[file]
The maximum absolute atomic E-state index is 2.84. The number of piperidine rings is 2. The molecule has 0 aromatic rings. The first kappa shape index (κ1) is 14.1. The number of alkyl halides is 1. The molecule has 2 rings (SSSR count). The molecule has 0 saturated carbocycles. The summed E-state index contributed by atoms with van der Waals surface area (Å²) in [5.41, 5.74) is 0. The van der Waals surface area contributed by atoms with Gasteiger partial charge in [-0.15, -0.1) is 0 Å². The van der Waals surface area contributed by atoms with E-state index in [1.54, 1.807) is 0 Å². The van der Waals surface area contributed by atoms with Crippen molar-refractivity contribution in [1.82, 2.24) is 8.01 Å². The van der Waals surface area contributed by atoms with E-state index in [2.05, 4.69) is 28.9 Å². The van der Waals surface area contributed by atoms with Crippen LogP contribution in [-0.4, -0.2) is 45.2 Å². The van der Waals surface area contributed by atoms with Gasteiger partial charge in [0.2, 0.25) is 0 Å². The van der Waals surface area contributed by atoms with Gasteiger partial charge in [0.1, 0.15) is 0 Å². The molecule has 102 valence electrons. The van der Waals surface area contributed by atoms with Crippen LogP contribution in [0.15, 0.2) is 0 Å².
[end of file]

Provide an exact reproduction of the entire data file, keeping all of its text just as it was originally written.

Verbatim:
The maximum absolute atomic E-state index is 2.84. The number of piperidine rings is 2. The molecule has 0 aromatic rings. The first kappa shape index (κ1) is 14.1. The number of alkyl halides is 1. The molecule has 2 rings (SSSR count). The molecule has 0 saturated carbocycles. The summed E-state index contributed by atoms with van der Waals surface area (Å²) in [5.41, 5.74) is 0. The van der Waals surface area contributed by atoms with Gasteiger partial charge in [-0.15, -0.1) is 0 Å². The van der Waals surface area contributed by atoms with E-state index in [1.54, 1.807) is 0 Å². The van der Waals surface area contributed by atoms with Crippen molar-refractivity contribution in [1.82, 2.24) is 8.01 Å². The van der Waals surface area contributed by atoms with E-state index in [2.05, 4.69) is 28.9 Å². The van der Waals surface area contributed by atoms with Crippen LogP contribution in [-0.4, -0.2) is 45.2 Å². The van der Waals surface area contributed by atoms with Gasteiger partial charge in [0.2, 0.25) is 0 Å². The van der Waals surface area contributed by atoms with Gasteiger partial charge in [0.1, 0.15) is 0 Å². The molecule has 102 valence electrons. The van der Waals surface area contributed by atoms with Crippen LogP contribution in [0.15, 0.2) is 0 Å².